(KMSP) - A California child pornography case is raising an interesting question about the law: what is the difference between the government searching a computer and a business employee searching it — when the employee is also a paid, government informant? The answer affects whether police needed a warrant.
The facts are simple: a California man brought his computer to a Best Buy because it wouldn’t boot. Geek Squad told him his computer needed data recovery services. He agreed, and the computer was sent to a facility in Kentucky where a technician discovered possible child pornography, and reported it to his supervisor. The supervisor told the FBI. The customer was eventually arrested and indicted.
However, it turns out the supervisor who reported the images to the FBI was also a paid FBI informant, once receiving $500. The customer’s attorneys argue the discovery of the images was really an illegal search by the government, meaning the evidence should be tossed out.
The Fourth Amendment protects citizens from “unreasonable searches” by the government. Normally, the government satisfies this amendment by getting a warrant for the search. In this Best Buy case, there was no warrant.
“This conduct transgressed the line between a private person search, and one undertaken by a private person for the benefit of law enforcement,” the customer’s attorneys write in a legal brief. “[T]he Best Buy source was an agent of law enforcement, and his actions (undertaken without a search warrant) are subject to the rigors of the Fourth Amendment.”
However, in an sworn affidavit, the Best Buy supervisor writes the discovery had nothing to do with his relationship with the FBI.
“I was motivated by my duty as an employee to act in accordance with Best But policy. I was not motivated by an independent desire on my part to assist law enforcement,” he testified.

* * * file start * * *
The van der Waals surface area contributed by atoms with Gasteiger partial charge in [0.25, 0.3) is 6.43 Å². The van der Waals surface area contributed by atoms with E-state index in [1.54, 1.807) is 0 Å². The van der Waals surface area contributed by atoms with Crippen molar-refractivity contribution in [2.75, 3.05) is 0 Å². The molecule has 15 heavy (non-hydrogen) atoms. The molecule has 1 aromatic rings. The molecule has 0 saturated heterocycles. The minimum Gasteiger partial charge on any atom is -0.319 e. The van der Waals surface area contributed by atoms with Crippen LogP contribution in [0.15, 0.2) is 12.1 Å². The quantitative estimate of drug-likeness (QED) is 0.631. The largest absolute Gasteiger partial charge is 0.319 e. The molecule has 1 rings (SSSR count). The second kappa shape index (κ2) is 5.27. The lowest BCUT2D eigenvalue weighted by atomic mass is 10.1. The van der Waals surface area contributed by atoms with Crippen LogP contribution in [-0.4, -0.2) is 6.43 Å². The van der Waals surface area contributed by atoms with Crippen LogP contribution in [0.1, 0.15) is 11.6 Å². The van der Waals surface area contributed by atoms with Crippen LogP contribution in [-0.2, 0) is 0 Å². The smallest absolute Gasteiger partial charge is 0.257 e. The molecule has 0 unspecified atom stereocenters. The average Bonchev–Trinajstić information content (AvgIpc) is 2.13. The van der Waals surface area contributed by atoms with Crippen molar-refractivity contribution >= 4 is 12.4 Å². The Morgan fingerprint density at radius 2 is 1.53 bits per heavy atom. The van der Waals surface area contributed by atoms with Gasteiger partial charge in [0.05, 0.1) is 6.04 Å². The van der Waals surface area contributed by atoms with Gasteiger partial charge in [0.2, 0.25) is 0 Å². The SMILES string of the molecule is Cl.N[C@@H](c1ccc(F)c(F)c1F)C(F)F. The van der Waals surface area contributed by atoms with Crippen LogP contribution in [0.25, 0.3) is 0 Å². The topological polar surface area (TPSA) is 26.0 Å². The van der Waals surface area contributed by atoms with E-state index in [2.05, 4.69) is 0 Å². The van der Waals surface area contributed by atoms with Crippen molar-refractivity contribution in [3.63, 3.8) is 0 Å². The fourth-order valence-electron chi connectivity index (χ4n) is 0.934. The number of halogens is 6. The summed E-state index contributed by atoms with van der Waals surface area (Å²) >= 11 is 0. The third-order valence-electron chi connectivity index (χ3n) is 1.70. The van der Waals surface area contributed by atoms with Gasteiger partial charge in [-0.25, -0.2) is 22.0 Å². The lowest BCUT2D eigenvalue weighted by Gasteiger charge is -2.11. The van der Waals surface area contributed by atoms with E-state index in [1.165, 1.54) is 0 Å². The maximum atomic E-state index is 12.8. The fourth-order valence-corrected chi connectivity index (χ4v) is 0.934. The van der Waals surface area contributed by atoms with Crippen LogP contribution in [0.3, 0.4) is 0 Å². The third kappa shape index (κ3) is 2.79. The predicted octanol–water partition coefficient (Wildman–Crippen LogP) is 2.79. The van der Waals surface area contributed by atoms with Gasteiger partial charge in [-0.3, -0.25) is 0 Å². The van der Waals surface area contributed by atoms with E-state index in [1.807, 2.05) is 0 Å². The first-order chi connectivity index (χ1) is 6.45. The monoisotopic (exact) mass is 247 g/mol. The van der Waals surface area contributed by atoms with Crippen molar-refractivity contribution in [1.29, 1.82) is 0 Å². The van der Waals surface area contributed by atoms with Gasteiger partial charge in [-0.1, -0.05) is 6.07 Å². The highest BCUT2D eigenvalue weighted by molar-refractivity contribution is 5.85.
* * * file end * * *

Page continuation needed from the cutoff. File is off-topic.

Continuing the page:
A spokesman for Best Buy tells Fox 9 the company policy forbids employees from intentionally searching for child pornography on customers’ devices. However, if an employee unintentionally finds child pornography, then the company does report the images to law enforcement.
"Best Buy and Geek Squad have no relationship with the FBI. From time to time, our repair agents discover material that may be child pornography and we have a legal and moral obligation to turn that material over to law enforcement,” wrote Jeff Shelman, spokesman for Best Buy. “Any circumstances in which an employee received payment from the FBI is the result of extremely poor individual judgment, is not something we tolerate and is certainly not a part of our normal business behavior.”
“The question here is whether the FBI was acting as an agent of the federal government,” Brad Colbert, a professor at Mitchell Hamline School of Law, told Fox 9. “It’s an important case, because what’s coming up more and more is we’re giving so much information to third parties.”
The FBI has had eight informants at the Kentucky facility.